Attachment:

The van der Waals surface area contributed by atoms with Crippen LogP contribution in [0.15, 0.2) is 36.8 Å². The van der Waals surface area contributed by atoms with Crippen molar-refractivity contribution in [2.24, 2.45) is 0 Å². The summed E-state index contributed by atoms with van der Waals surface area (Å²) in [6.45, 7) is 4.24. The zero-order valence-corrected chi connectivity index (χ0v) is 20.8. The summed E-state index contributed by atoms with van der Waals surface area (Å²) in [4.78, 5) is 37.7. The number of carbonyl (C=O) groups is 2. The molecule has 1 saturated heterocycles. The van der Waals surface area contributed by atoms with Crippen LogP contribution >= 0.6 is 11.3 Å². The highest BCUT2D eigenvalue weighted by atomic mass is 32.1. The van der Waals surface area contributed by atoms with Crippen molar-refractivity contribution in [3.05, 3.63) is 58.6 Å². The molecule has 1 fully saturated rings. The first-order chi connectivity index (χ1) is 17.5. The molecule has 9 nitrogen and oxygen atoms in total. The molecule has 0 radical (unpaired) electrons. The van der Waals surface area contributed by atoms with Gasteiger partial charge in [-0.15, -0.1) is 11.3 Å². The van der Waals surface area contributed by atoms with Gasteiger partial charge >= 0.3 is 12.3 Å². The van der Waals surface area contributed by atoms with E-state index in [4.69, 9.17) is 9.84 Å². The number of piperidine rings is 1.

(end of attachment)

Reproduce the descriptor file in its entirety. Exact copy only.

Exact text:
The van der Waals surface area contributed by atoms with Crippen LogP contribution in [0.15, 0.2) is 36.8 Å². The van der Waals surface area contributed by atoms with Crippen molar-refractivity contribution in [2.24, 2.45) is 0 Å². The summed E-state index contributed by atoms with van der Waals surface area (Å²) in [6.45, 7) is 4.24. The zero-order valence-corrected chi connectivity index (χ0v) is 20.8. The summed E-state index contributed by atoms with van der Waals surface area (Å²) in [4.78, 5) is 37.7. The number of carbonyl (C=O) groups is 2. The molecule has 1 saturated heterocycles. The van der Waals surface area contributed by atoms with Crippen LogP contribution >= 0.6 is 11.3 Å². The highest BCUT2D eigenvalue weighted by atomic mass is 32.1. The van der Waals surface area contributed by atoms with Crippen molar-refractivity contribution in [3.05, 3.63) is 58.6 Å². The molecule has 1 fully saturated rings. The first-order chi connectivity index (χ1) is 17.5. The molecule has 9 nitrogen and oxygen atoms in total. The molecule has 0 radical (unpaired) electrons. The van der Waals surface area contributed by atoms with Gasteiger partial charge in [-0.15, -0.1) is 11.3 Å². The van der Waals surface area contributed by atoms with Gasteiger partial charge >= 0.3 is 12.3 Å². The van der Waals surface area contributed by atoms with E-state index in [4.69, 9.17) is 9.84 Å². The number of piperidine rings is 1.